17th Century. Baroque

In the XVII century sculptors equate the image of man to the image of god. Bodies are covered with magnificent veils which emphasise figures more than they hide them. Representation is still very much centered to religious themes, you can, however, see hints of the more libertarian canons which were to come.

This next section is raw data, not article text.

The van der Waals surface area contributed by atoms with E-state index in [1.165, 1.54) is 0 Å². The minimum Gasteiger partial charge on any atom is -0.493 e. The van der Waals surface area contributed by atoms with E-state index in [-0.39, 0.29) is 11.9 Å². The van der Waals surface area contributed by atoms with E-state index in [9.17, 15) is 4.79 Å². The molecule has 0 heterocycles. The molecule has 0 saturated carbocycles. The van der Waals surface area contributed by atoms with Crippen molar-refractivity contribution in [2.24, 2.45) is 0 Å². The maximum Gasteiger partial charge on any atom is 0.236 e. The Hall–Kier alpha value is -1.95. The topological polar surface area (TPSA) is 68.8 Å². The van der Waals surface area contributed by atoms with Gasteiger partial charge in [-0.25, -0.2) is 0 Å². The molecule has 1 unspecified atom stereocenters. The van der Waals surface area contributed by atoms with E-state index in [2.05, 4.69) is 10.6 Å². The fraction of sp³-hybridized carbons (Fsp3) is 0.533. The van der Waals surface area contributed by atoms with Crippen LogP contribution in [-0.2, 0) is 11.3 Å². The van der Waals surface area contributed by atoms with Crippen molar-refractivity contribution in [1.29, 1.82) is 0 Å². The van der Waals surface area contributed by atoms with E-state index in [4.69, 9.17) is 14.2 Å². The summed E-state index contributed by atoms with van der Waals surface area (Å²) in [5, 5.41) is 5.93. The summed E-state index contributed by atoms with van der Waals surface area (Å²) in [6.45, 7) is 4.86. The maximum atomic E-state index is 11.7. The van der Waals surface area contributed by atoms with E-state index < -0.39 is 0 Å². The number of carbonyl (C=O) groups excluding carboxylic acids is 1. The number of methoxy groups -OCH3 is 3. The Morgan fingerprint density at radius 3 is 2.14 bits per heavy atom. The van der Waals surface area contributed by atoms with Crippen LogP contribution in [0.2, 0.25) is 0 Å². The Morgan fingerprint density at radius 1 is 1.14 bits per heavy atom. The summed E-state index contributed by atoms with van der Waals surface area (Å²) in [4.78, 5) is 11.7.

The Baroque is also the kingdom of contrasts: everything coexists in a surprising harmony: greatness, exaggeration, dramatic effects, excessive ornaments, deep devotion, tension and exuberance of forms.

Sculptors in this period celebrated god as the image of man. They cover their majestic bodies with veils which, however, emphasise more than hide the shapes of the flesh.

The sculptors featured here are François Anguier (1604-1669), Pierre Legros (1629-1714), Gian Lorenzo Bernini (1598-1680), Christopher Cochet (1606-1634).